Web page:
Long term clinical trials: How much information do participants retain from the informed consent process?

Joan M. Griffin, James K. Struve, Dorothea Collins, An Liu, David B. Nelson, Hanna E. Bloomfield

Research output: Contribution to journalArticlepeer-review

34 Scopus citations


Previous studies report mixed results about how much information study participants actually can read, understand and retain after completing the informed consent process; fewer studies have examined disparities in the retention and recall of information by patient factors, such as age, education, and race. Not retaining or being able to recall information from the informed consent process has potentially important ethical and legal implications and consequences for research quality and integrity, especially when found in populations that commonly are underserved or underrepresented in clinical trials. To determine how much basic knowledge participants finishing a five-year, multi-center, double-blinded randomized, placebo-controlled clinical trial had about the study, participants (n = 1789) were asked at their final follow-up visit three multiple-choice questions: (1) the study's purpose; (2) the name of the medication under investigation; (3) the main side effect of the medication. The associations between knowledge of these fundamental details and participant social and demographic factors were investigated. A majority of participants correctly recalled the study's purpose (64.7%) and medication (79.6%), but few correctly reported the main side effect (31.1%). In spite of relatively high recall for study purpose and medication, disparities by age, education and race exist. Increasing age was significantly associated with higher odds of incorrectly recalling both the study purpose and the name of the study medication. Likewise those with less than a high school education were more likely to incorrectly identify the study's purpose and the name of the study medication. Black and other non-white race or ethnic groups were more than two and a half times as likely to incorrectly identify the study's purpose. These findings suggest that even the most basic information may not be understood or retained by important subgroups of patients enrolled in clinical trials. Implementing effective strategies, such as additional time and effort for consent or repetition of study information, may be necessary in order to assure ethical and valid consent.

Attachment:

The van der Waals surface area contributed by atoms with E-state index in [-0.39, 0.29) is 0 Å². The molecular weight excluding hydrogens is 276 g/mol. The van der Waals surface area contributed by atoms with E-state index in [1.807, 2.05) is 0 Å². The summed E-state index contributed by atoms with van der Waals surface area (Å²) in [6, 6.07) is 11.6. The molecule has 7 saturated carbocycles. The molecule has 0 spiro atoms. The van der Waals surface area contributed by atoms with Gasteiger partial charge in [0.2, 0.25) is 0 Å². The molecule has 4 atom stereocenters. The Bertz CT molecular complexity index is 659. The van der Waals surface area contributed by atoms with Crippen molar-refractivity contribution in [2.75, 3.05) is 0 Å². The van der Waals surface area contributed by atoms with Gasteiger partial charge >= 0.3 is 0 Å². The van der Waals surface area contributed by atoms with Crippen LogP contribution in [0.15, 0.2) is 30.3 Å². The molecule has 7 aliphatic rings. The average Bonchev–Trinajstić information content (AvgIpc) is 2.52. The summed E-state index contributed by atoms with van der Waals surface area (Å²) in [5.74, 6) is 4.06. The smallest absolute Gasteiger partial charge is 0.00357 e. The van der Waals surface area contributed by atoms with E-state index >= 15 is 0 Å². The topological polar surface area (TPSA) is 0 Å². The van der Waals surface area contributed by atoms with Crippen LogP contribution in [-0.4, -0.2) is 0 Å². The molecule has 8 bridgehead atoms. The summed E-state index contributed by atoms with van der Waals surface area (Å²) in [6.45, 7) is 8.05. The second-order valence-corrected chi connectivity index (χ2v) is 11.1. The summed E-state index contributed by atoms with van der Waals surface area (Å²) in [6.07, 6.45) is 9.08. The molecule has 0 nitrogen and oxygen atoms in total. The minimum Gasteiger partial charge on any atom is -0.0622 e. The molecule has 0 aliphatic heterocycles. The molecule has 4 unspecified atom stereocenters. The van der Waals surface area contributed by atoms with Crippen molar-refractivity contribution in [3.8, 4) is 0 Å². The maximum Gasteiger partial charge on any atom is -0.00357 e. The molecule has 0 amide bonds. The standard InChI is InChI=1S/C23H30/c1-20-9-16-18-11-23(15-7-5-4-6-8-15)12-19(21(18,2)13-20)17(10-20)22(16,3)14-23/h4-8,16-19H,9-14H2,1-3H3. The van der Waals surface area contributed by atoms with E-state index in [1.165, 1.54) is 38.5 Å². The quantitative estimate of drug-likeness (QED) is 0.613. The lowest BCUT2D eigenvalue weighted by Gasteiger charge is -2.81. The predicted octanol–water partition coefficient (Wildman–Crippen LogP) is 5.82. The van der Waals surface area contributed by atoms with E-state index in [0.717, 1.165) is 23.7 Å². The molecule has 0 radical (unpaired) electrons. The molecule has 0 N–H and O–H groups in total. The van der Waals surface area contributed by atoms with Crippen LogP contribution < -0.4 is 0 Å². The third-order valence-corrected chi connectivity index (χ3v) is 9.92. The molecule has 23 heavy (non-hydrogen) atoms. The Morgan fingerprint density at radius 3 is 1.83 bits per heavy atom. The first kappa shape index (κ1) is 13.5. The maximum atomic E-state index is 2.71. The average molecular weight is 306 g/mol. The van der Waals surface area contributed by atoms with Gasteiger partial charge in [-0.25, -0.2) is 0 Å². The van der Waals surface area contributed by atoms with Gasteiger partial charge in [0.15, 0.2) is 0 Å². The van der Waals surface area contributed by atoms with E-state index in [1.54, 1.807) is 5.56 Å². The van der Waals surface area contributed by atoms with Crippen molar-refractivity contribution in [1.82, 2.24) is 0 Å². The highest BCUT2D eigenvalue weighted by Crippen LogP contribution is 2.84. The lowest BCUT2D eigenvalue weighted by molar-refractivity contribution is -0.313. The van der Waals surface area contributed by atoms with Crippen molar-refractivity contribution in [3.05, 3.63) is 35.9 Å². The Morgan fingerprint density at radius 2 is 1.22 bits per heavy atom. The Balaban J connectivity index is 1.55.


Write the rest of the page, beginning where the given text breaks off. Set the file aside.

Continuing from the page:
Original languageEnglish (US)
Pages (from-to)441-448
Number of pages8
JournalContemporary Clinical Trials
Issue number5
StatePublished - Oct 2006

Bibliographical note

Funding Information:
This work was supported by the VA Cooperative Studies Program of the Clinical Science Research and Development Service (CSR&D) and the VA Health Services Research and Development Service (HSR&D). Dr. Griffin is supported by a Merit Review Entry Program award funded through VA HSR&D. The views expressed in this article do not necessarily represent the views of the Department of Veterans Affairs.


  • Clinical trials
  • Disparities
  • Informed consent
  • Recall of information
  • Retention of information


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